• A full range of services, from substance abuse education to intensive residential treatment: This is a multi-tasked approach, and some offenders may be transferred to residential treatment. However, if some are security risks, it is the duty of the custodial staff to enforce discipline, maintain close supervision and if necessary to remove the offender from programs.

  • Pre-release treatment programming: A critical approach to treatment is the reintegration- the return - of offenders to the community. Custody staff should make treatment staff aware of good candidates for work release and electronic incarceration programs. Offenders that adjust well to incarceration obey the rules and put forth a sincere effort to change their behaviors should be known to staff.

  • Integrated treatment and custody staffing: Therapeutic community units or treatment units as well as classrooms and volunteer activities must be supervised closely by custody staff. Treatment staff, including volunteers, and custody staff should know and respect each other’s responsibilities and job tasks in the facility.

  • Use of incentives and sanctions to increase offender motivation: Offenders who break the rules should be reported and disciplined. Depending on the violation, they could be given a second chance. Also, incentives and rewards can be given such as an offender making trusty or earning extra good time per agency policy.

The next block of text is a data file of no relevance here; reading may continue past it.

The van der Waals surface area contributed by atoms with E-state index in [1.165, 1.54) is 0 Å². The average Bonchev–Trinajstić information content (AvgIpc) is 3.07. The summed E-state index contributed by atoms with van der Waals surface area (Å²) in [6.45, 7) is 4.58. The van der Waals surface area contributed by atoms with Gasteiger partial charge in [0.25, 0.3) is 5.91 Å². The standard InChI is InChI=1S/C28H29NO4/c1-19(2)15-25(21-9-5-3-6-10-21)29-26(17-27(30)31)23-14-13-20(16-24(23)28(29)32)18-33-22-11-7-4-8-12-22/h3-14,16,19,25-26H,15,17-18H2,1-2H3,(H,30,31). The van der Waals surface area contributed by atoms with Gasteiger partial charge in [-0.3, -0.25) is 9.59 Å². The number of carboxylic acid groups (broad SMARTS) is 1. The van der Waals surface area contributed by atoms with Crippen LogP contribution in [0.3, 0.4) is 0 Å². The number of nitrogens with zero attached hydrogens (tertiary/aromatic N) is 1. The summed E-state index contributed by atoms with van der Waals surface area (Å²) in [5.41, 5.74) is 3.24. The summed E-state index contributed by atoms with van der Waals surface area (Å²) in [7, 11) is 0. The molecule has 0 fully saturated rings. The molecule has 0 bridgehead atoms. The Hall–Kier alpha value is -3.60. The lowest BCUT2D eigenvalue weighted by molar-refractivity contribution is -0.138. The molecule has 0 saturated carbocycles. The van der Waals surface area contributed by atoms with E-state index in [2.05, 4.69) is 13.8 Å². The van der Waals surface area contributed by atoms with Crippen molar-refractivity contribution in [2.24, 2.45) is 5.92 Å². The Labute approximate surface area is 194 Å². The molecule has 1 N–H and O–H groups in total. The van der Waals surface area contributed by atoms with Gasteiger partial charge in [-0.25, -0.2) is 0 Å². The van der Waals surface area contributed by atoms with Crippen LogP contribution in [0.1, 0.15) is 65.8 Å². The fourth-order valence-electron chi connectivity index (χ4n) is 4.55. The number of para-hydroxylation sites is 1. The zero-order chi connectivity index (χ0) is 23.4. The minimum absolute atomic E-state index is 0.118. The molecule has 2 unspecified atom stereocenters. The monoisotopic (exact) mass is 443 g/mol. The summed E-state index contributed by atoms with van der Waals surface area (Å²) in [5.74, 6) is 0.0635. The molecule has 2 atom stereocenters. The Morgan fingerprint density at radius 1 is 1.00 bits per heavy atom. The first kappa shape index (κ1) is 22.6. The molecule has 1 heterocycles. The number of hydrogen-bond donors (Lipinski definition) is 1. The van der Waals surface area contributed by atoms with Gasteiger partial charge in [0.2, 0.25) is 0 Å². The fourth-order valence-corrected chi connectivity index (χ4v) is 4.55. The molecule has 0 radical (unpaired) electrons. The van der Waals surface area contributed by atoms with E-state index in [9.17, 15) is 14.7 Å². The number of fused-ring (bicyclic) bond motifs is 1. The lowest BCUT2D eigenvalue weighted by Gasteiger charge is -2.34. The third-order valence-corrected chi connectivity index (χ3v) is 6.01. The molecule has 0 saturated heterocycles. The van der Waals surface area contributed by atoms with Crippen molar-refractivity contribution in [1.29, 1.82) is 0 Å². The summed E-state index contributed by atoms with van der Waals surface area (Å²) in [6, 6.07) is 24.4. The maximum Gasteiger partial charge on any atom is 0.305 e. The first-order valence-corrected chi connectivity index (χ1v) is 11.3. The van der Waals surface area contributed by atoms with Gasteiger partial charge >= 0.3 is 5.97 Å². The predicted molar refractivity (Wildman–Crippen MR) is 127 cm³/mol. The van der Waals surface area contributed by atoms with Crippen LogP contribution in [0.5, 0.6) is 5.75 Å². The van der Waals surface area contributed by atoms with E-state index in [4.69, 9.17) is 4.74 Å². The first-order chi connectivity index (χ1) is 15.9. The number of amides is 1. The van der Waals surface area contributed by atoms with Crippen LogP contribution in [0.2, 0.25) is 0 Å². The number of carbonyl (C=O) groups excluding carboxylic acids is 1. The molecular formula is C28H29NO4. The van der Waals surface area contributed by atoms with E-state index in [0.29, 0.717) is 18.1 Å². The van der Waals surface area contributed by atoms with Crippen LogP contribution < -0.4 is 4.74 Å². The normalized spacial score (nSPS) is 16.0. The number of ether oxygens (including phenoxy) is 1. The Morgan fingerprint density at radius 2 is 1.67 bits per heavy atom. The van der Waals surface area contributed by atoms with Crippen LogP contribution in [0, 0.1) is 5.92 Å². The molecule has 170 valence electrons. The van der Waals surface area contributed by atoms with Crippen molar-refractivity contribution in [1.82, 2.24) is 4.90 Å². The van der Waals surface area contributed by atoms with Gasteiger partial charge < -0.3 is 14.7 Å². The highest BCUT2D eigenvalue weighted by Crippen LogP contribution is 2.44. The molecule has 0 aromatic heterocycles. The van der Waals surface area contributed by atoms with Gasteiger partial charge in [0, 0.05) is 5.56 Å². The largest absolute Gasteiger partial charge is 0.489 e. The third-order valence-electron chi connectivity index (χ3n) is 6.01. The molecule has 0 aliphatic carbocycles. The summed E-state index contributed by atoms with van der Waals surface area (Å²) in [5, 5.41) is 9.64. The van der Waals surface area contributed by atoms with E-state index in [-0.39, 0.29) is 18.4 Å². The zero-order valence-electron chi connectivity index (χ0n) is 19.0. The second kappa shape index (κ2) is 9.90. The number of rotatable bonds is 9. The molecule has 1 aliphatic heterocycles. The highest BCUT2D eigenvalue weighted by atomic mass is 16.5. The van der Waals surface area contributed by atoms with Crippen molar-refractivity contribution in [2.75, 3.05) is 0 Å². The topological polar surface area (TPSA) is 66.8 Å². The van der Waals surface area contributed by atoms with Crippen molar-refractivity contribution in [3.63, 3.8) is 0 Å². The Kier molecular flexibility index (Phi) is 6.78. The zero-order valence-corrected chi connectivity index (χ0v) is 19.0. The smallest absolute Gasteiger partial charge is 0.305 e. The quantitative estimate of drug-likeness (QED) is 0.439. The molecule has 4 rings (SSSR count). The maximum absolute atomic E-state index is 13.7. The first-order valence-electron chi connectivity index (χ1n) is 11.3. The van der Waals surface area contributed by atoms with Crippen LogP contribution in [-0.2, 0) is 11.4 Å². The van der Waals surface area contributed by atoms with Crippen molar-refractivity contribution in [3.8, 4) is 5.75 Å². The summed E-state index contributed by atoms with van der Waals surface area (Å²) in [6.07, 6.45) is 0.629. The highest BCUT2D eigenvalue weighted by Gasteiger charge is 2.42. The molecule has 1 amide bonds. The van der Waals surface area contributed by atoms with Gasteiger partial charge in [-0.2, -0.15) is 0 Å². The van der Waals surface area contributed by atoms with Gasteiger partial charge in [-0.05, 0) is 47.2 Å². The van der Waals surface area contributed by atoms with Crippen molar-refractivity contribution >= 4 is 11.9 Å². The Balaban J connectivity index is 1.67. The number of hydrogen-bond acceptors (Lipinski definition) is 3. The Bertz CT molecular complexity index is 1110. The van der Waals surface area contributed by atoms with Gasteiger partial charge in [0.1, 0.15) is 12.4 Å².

Another incentive is to inform offenders if they do well in a treatment program, they may be recommended for work release or electronic incarceration to the sentencing judge or the community corrections screening staff.

  • Self help groups to provide adjunct services for treatment and aftercare: Volunteers are an important resource as they provide assistance for treatment staff and are a liaison to community resources. Volunteers must be properly trained in security, working with inmates and communicating with staff.

  • Targeted programs for special needs offenders: Some programs are very specific, depending on the needs of offenders. Progress may be slow, and offenders, especially the mentally ill, may relapse. Custody staff must be aware of this and tolerant. However, safety of staff - all staff - and offenders is still of primary importance.

  • Education and treatment for relapse prevention: Being given a second chance is frightening to some offenders. The “pull” of the street-criminal associations, alcohol and drugs, etc. is strong. Offenders must be supported and encouraged as much as possible to “stick with” treatment programs.